While Baker says she’s always been a determined student, she wasn’t sure about her career path until PHESI. She credits that clarity to Danielle Wagner Plocki, CTE Patient Care Pathway Coordinator, who assigned extra research and reports to help students think deeply about the field. “At first, I was like, ‘This is so much work!’” admits Baker. “But I really appreciated it because I got to soak up what I learned and experienced.”
The proud instructor says Baker was an exemplary PHESI student.
“This program allowed Cate to experience what it is like to work in the healthcare industry, which solidified her desire to go into nursing,” says Wagner Plocki. “We are so proud of her for going on to a BSN program. Cate will make an excellent nurse someday!”
The instructor is thrilled that the pathway is aligning with local opportunities as intended. “When most students think about working in a hospital, they think of doctors and nurses,” says Wagner Plocki, a former PDH nurse for 10 years before coming to Plumas Charter. “They don’t realize that there are all these other allied health fields and supportive staff that go into patient care.”
For example, students can do rotations in radiology, labor and delivery, nutrition services, imaging, physical therapy, and more. Last year, Wagner Plocki expanded the PHESI program to the district’s farthest site in Chester, with rotations at the Seneca Healthcare District Hospital after the pilot year at PDH. This spring, hands-on learning will return to Plumas District Hospital, a rotation for rotations that maximize PHESI participation throughout the region.
According to Plumas Charter School Executive Director Taletha Washburn, the school leveraged its non-classroom-based flexibility so that PHESI students could participate in a six-hour day every week during the spring semester.
“All of our CTE programs are hands-on, and that’s very attractive to kids who struggle with the more traditional educational system,” says Washburn. The director says that about 50 percent of the school’s students are underrepresented, including those who live at the poverty level, are foster children, or are experiencing housing insecurity. That’s why she says exposing students to high-demand, high-paying careers as early as possible is crucial:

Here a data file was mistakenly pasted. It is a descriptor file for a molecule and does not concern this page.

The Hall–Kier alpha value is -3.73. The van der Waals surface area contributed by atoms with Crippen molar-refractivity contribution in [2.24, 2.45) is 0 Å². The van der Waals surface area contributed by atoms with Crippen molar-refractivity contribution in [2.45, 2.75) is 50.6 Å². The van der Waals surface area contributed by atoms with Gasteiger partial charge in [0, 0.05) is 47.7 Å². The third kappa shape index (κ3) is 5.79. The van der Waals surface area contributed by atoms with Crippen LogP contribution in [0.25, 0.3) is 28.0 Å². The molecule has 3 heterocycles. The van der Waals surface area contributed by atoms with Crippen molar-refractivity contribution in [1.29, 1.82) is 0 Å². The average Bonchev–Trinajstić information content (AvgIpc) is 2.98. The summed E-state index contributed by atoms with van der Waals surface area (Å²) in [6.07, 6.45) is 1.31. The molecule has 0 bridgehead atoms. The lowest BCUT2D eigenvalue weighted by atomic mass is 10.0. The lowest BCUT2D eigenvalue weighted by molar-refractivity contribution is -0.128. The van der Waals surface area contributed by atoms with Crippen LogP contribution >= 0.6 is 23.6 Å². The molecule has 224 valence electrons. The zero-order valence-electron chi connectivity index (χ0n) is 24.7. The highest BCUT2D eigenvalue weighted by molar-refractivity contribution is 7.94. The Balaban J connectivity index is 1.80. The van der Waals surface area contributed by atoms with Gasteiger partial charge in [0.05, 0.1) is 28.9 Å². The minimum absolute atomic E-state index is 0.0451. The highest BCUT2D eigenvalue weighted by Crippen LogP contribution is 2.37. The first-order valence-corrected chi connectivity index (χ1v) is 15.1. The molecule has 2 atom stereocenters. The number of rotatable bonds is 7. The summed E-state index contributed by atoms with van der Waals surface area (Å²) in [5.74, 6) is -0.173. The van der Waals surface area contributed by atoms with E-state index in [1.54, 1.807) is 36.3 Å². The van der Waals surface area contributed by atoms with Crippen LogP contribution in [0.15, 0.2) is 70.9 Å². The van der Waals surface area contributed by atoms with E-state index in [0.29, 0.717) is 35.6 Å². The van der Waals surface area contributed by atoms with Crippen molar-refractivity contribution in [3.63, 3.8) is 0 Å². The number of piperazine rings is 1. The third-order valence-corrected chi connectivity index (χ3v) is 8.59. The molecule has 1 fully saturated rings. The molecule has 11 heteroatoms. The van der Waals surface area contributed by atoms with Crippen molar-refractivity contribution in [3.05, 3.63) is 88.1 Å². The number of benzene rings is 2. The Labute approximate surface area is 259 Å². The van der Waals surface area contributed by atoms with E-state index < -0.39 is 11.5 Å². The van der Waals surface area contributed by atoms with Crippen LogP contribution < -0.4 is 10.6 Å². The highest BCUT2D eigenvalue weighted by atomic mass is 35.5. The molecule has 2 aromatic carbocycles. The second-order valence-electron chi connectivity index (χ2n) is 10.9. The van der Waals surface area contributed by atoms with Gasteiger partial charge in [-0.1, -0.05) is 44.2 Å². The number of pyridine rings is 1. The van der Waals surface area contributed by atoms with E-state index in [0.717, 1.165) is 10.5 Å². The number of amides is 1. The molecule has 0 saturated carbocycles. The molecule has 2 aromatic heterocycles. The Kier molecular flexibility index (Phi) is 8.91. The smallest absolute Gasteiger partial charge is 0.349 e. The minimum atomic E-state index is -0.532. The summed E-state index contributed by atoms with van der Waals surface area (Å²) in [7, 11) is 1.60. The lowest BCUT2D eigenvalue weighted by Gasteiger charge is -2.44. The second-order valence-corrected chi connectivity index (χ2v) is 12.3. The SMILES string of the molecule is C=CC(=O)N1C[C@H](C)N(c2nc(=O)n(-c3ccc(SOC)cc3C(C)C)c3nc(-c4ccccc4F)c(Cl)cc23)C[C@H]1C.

“PHESI is particularly important for those kids who are really uninspired by school, and they want the hands-on experience to go into a career sooner.”
Before work-based learning at the hospital sites, students take about 18 hours of lectures on hospital etiquette, PPE, HIPAA regulations, basic anatomy, and medical terminology. After completing 10 four-hour rotations at the hospital, students present what they learned at the PHESI commencement to their peers, family members, and hospital preceptors.
“I’m still in awe that I got to be one of the students in PHESI,” says Baker. “I would love to move back to my hometown and be a nurse there.”
Graduates like Baker demonstrate the burgeoning success of the pathway. With local demand rising for industry partners like Beatty as his hospital builds a new skilled nursing facility, students’ excitement to join the local talent pipeline is just what the doctor ordered.
“For small hospitals like ours, our competitive advantage is that we have neighbors and friends taking care of neighbors, friends, and family,” says the chief operating officer, who notes that robust personalized health care delivery is the key to his community’s future vitality.
“Hiring local homegrown people who are interested in their careers as more than just a job and really want to serve their community, that’s the kind of thing we want to continue to foster here.”